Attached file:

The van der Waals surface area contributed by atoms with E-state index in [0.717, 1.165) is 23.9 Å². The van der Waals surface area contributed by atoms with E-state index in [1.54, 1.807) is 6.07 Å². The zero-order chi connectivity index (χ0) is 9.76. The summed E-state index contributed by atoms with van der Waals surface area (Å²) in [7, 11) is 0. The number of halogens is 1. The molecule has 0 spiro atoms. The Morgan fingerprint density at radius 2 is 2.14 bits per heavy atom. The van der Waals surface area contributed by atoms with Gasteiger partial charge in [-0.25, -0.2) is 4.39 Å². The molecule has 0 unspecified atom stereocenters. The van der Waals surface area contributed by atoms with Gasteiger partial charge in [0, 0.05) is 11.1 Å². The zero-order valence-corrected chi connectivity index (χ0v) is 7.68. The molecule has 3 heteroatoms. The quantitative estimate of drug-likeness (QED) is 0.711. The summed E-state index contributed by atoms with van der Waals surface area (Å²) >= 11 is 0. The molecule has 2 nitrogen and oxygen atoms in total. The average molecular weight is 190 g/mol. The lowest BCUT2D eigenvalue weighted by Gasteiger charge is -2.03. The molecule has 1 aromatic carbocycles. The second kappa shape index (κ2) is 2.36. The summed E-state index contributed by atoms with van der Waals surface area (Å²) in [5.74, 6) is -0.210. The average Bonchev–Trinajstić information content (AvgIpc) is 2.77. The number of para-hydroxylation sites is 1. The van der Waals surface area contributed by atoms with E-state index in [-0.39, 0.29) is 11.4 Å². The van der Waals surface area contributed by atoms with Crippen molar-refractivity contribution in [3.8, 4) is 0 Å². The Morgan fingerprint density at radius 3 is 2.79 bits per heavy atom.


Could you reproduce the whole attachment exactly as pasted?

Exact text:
The van der Waals surface area contributed by atoms with E-state index in [0.717, 1.165) is 23.9 Å². The van der Waals surface area contributed by atoms with E-state index in [1.54, 1.807) is 6.07 Å². The zero-order chi connectivity index (χ0) is 9.76. The summed E-state index contributed by atoms with van der Waals surface area (Å²) in [7, 11) is 0. The number of halogens is 1. The molecule has 0 spiro atoms. The Morgan fingerprint density at radius 2 is 2.14 bits per heavy atom. The van der Waals surface area contributed by atoms with Gasteiger partial charge in [-0.25, -0.2) is 4.39 Å². The molecule has 0 unspecified atom stereocenters. The van der Waals surface area contributed by atoms with Gasteiger partial charge in [0, 0.05) is 11.1 Å². The zero-order valence-corrected chi connectivity index (χ0v) is 7.68. The molecule has 3 heteroatoms. The quantitative estimate of drug-likeness (QED) is 0.711. The summed E-state index contributed by atoms with van der Waals surface area (Å²) >= 11 is 0. The molecule has 2 nitrogen and oxygen atoms in total. The average molecular weight is 190 g/mol. The lowest BCUT2D eigenvalue weighted by Gasteiger charge is -2.03. The molecule has 1 aromatic carbocycles. The second kappa shape index (κ2) is 2.36. The summed E-state index contributed by atoms with van der Waals surface area (Å²) in [5.74, 6) is -0.210. The average Bonchev–Trinajstić information content (AvgIpc) is 2.77. The number of para-hydroxylation sites is 1. The van der Waals surface area contributed by atoms with E-state index in [-0.39, 0.29) is 11.4 Å². The van der Waals surface area contributed by atoms with Crippen molar-refractivity contribution in [3.8, 4) is 0 Å². The Morgan fingerprint density at radius 3 is 2.79 bits per heavy atom.